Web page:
Handsome, isn’t it? Well, once you get past the grille (Baleen whales spring to mind. Maybe it’s good at filtering krill). Check out the proportions though, the sense that the front wheels have been pulled forward, the windscreen sloping back in sympathy, the way it sits on its wheels. In profile it’s a bloody good bit of design. Never been able to say that about a Flying Spur before.
Well, not since the badge first appeared on a four door back in 1957. It was an element of Design Director Arthur Taylor Johnstone’s heraldic crest that gave the car its name. The plate came back in 2005, adorning a saloon version of the Continental GT. It wasn’t a looker, yet Bentley has sold 37,000 of them to date. The trouble was that the last gen Flying Spur, even after it was facelifted in 2013, was a car for the driven, not the driver. It both looked and felt too nose heavy. Better to sit in the back.
On paper there are strong similarities between that and this, the all new Flying Spur. Both use the 6.0-litre twin-turbo W12, and power is only up 10bhp. Weight is only down 38kg, length and width have grown by a mere 21mm and 2mm respectively. The new one is 4mm lower, has a similarly commodious boot and back seat. But then the changes: within that almost identical length, the axles are now 130mm further apart, the chassis (all new and all aluminium, so too the bodywork) features a 48 volt electric system that manages an active anti-roll bar and four-wheel steering. The 4WD system is more rear-biased, the gearbox is not a regular automatic but an eight-speeder with twin clutches. Torque has risen 74lb ft. Efficiency is up 15 per cent on the new WLTP cycle, even if figures of 19.1mpg and 337g/km of CO2 are nothing to boast about.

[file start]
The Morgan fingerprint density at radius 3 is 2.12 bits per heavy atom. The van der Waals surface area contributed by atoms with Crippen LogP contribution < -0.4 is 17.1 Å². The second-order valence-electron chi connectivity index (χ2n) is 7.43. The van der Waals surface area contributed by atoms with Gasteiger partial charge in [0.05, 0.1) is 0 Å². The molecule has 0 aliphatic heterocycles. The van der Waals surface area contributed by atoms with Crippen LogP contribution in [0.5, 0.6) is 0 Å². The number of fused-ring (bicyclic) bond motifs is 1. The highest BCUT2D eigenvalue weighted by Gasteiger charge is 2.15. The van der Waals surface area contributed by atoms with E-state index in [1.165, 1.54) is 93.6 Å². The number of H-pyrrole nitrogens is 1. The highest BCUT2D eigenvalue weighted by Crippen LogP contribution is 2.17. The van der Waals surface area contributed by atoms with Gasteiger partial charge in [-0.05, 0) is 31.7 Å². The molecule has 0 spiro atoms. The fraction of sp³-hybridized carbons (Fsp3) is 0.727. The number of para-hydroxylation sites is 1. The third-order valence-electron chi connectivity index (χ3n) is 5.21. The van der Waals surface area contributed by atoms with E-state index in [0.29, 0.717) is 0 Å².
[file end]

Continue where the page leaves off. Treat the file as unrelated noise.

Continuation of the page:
Leaving that aside, doesn’t this sound a much more dynamic car? Rear steer, more rear biased torque delivery, the driver sat further back in an elongated wheelbase, plus 626bhp for a 0-62mph time of 3.8secs – faster than any Merc S-Class, up to and including the S65. A top speed of 207mph. It even has launch control. Most of these features (bar the rear-steer) are lifted from the current Continental GT coupe, but beyond that you get the feeling Bentley has thought long and hard about how and where to position this car. To turn it into something owners will be as happy to be seen driving as being driven. That’s a clever strategy and should give it more far-reaching global appeal, but also set it aside from both the regular chauffeur driven stuff (who these days would buy an S-Class to drive themselves?).
It costs £168,300 – just under ten grand more than the Conti GT coupe, but substantially less than the £234,000 Bentley currently charges for its flagship saloon, the bigger, heavier and in no way dynamic Mulsanne. You get the feeling that when the first Flying Spur was being developed over 15 years ago, VW kept a relatively tight rein on proceedings. Now Bentley has proved itself under the family umbrella it’s been allowed more control. The result looks impressive on paper, so how’s the reality?
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